The Allegory of the Cave Quotes with Line Number
Next, said I, here is a parable to illustrate the degrees in which our nature may be enlightened or unenlightened.
The Allegory of the Cave, Paragraph 1, Line 1
The opening line of this section of The Republic, “The allegory of the Cave,” serves to ground the reader in the subject matter right from the beginning, since the narrative quickly turns to an extended metaphor that could otherwise be confusing or disorienting without this opening line, giving the reader a road map of where they will eventually end up.
In every way, then, such prisoners would recognize as reality nothing but the shadows of those artificial objects.
The Allegory of the Cave, Paragraph 13
This line drives home the central point of the allegory of the cave and begins to move beyond the realm of description of the cave itself and into the analytical portion of the essay, as it touches on a higher truth outside of the hypothetical situation itself: the nature of one’s perceived reality. While this does not actually step into that level of commentary, it gestures towards it and paves the way for the second half of the essay.
Suppose one of them was set free and forced suddenly to stand up, turn his head, and walk with eyes lifted to the light; all these movements would be painful, and he would be too dazzled to make out the objects whose shadows he had been used to see.
The Allegory of the Cave, Paragraph 15, Line 3
Here, Plato uses a common experience in order to allow his readers to extrapolate beyond that common experience into this more extreme version. Everyone who can see has had the experience of transition from dark to light or vice versa.
This experience allows us to then think how much more intense it would be if we had never known light before this first instance. This discomfort of transition becomes one of the central ideas of the essay.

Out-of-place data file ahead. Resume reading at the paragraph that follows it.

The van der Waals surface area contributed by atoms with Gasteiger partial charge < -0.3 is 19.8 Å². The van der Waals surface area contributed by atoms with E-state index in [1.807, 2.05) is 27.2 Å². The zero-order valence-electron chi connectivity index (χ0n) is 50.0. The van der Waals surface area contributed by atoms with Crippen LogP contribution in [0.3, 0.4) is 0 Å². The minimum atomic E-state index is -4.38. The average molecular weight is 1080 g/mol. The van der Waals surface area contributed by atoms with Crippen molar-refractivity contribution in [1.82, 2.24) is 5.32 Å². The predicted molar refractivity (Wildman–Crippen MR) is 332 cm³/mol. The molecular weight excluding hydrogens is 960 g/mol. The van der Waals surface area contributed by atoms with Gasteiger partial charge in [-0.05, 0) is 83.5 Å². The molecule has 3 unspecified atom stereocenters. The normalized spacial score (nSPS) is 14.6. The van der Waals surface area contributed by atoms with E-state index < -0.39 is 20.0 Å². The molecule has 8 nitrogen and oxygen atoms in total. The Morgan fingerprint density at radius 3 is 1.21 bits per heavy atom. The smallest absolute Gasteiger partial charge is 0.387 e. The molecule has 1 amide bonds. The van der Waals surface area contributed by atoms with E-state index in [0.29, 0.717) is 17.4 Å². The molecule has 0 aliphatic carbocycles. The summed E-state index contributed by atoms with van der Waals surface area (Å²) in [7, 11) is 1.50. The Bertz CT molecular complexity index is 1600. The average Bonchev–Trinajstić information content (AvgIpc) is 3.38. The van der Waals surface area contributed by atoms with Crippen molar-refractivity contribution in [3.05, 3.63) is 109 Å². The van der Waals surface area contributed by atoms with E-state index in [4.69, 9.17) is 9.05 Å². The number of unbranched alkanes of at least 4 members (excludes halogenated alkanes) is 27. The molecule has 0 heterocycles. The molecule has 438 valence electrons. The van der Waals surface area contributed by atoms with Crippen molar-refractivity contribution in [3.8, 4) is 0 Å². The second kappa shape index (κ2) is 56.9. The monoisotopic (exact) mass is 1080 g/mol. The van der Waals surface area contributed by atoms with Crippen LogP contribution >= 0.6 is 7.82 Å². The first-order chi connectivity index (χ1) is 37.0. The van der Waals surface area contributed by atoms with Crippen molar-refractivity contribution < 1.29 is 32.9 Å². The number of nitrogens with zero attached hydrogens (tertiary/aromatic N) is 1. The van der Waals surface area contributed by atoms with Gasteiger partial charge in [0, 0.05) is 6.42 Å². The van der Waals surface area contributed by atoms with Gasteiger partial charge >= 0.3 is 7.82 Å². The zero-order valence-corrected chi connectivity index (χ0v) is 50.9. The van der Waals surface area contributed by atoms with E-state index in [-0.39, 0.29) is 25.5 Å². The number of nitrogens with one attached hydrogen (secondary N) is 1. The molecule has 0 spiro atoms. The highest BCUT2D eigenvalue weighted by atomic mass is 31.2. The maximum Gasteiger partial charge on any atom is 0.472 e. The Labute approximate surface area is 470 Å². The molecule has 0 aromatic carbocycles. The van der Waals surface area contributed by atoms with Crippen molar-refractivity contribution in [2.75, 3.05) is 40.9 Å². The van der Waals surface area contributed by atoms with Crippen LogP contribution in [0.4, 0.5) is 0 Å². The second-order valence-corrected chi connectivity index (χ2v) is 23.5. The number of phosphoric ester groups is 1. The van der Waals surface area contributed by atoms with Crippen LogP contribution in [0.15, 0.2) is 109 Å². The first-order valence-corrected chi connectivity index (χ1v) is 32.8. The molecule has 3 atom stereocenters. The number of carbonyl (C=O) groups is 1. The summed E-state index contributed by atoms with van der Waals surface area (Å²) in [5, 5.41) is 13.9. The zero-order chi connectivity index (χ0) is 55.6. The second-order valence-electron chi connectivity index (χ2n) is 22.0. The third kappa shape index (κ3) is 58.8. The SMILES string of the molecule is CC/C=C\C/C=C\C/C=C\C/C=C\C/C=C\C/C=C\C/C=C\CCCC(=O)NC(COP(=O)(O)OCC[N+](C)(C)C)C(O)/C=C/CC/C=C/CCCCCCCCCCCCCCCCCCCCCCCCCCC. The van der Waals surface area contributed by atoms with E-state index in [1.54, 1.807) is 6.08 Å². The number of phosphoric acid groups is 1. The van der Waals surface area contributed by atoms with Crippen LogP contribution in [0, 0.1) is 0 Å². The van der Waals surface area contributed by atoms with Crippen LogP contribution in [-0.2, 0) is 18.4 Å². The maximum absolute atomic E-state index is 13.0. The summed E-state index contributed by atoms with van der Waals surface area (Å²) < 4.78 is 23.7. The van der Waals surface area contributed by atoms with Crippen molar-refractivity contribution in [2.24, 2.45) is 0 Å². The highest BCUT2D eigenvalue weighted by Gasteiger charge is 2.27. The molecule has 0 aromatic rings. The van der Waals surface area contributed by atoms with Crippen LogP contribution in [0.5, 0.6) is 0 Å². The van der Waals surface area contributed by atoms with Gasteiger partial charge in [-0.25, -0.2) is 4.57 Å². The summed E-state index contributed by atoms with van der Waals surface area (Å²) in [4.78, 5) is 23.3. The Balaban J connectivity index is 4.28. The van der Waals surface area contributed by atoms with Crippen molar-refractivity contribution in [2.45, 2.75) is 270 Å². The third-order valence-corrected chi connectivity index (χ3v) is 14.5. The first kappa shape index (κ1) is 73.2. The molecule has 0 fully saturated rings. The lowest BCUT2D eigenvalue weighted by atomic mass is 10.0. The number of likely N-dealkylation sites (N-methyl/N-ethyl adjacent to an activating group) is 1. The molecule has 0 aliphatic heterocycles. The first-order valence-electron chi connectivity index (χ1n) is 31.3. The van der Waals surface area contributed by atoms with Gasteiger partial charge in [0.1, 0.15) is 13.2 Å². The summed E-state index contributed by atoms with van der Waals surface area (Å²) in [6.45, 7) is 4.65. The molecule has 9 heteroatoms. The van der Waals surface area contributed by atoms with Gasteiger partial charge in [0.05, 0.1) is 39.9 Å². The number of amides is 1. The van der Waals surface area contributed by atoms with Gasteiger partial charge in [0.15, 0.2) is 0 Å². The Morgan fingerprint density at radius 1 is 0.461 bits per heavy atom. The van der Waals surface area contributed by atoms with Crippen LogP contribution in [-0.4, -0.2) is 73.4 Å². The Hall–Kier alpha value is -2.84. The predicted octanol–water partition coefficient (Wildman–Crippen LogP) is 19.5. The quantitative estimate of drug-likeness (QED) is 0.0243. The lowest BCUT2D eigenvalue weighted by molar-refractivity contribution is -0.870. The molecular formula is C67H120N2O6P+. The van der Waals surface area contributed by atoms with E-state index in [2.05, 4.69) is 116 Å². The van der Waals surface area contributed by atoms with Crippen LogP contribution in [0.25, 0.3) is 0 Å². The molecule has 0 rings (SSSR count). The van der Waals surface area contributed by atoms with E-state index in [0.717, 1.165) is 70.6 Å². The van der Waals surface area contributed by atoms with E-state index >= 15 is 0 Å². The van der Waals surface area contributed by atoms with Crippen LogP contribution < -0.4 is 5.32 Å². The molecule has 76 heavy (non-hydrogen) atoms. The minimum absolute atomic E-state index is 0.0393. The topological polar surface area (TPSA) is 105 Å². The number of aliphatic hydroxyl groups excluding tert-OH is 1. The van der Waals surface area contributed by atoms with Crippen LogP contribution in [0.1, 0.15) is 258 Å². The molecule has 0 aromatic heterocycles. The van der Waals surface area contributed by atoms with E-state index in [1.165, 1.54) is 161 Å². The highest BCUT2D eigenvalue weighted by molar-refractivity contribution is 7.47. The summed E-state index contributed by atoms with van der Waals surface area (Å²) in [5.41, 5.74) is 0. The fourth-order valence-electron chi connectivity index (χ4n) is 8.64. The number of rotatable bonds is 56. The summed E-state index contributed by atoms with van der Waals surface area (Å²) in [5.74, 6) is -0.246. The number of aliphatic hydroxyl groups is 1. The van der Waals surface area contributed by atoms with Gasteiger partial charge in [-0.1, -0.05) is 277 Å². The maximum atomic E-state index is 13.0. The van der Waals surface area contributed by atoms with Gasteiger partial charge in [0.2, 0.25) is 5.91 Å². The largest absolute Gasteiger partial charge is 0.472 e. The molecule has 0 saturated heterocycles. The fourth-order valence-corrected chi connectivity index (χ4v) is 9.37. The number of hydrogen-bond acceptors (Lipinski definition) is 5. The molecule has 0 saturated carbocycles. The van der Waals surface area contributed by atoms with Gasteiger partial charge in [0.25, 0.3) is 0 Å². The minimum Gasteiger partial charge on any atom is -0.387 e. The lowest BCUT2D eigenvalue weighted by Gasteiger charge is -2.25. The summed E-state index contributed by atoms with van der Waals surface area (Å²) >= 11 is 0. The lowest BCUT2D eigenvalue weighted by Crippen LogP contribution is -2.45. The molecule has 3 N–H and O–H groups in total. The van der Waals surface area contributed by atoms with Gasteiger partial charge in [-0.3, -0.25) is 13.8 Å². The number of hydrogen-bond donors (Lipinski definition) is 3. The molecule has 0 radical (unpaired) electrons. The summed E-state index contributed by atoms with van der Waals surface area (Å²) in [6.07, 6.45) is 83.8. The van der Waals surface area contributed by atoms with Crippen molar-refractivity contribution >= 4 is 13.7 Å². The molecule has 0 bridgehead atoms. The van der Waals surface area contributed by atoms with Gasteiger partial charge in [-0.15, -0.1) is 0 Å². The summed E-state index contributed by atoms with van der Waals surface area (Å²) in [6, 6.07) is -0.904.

And if he were forced to look at the fire-light, would not his eyes ache, so that he would try to escape and turn back to the things which he could see distinctly, convinced that they really were clearer than these other objects now being shown to him?
The Allegory of the Cave, Paragraph 17
This paragraph illustrates Plato’s use of defamiliarization, allowing his readers to put themselves in another’s shoes in order to see the world differently. By slowly building up to this point and explaining in detail what the prisoners’ lives were like prior to this, he is able to convince us that something we know to be less real (the shadow) could appear to be more real than the object itself, under a certain set of circumstances.
He would need, then, to grow accustomed before he could see things in that upper world. At first it would be easiest to make out shadows, and then the images of men and things reflected in water, and later on the things themselves.
The Allegory of the Cave, Paragraph 21, Line 1
This is the first time that Plato drives home the importance of taking gradual steps toward knowledge and enlightenment. Prior, he had illustrated that an abrupt transition is painful (the problem), but here he transitions to the more positive realm of the solution. This is a smart rhetorical move, since it draws the reader away from the negative and into the positive, which tends to go over better.